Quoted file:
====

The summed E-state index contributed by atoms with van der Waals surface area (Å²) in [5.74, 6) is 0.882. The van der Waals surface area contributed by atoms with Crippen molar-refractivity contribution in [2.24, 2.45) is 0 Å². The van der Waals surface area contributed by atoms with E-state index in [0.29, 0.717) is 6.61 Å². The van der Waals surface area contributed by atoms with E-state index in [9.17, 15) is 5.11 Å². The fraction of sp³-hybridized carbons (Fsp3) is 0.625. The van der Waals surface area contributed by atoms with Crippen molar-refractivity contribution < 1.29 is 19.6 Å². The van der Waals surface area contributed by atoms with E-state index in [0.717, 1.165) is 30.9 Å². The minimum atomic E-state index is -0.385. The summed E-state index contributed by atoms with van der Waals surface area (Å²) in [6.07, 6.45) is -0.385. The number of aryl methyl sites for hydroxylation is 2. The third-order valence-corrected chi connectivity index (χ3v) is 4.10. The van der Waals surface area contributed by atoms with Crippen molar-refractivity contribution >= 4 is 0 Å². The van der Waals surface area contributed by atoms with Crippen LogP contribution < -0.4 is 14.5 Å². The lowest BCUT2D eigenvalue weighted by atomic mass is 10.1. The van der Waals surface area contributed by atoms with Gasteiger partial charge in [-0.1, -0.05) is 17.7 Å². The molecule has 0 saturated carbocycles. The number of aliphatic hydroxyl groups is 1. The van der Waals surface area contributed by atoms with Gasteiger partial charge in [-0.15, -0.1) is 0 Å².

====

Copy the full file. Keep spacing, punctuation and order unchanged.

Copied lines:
The summed E-state index contributed by atoms with van der Waals surface area (Å²) in [5.74, 6) is 0.882. The van der Waals surface area contributed by atoms with Crippen molar-refractivity contribution in [2.24, 2.45) is 0 Å². The van der Waals surface area contributed by atoms with E-state index in [0.29, 0.717) is 6.61 Å². The van der Waals surface area contributed by atoms with E-state index in [9.17, 15) is 5.11 Å². The fraction of sp³-hybridized carbons (Fsp3) is 0.625. The van der Waals surface area contributed by atoms with Crippen molar-refractivity contribution < 1.29 is 19.6 Å². The van der Waals surface area contributed by atoms with E-state index in [0.717, 1.165) is 30.9 Å². The minimum atomic E-state index is -0.385. The summed E-state index contributed by atoms with van der Waals surface area (Å²) in [6.07, 6.45) is -0.385. The number of aryl methyl sites for hydroxylation is 2. The third-order valence-corrected chi connectivity index (χ3v) is 4.10. The van der Waals surface area contributed by atoms with Crippen molar-refractivity contribution >= 4 is 0 Å². The van der Waals surface area contributed by atoms with Crippen LogP contribution < -0.4 is 14.5 Å². The lowest BCUT2D eigenvalue weighted by atomic mass is 10.1. The van der Waals surface area contributed by atoms with Gasteiger partial charge in [-0.1, -0.05) is 17.7 Å². The molecule has 0 saturated carbocycles. The number of aliphatic hydroxyl groups is 1. The van der Waals surface area contributed by atoms with Gasteiger partial charge in [-0.15, -0.1) is 0 Å².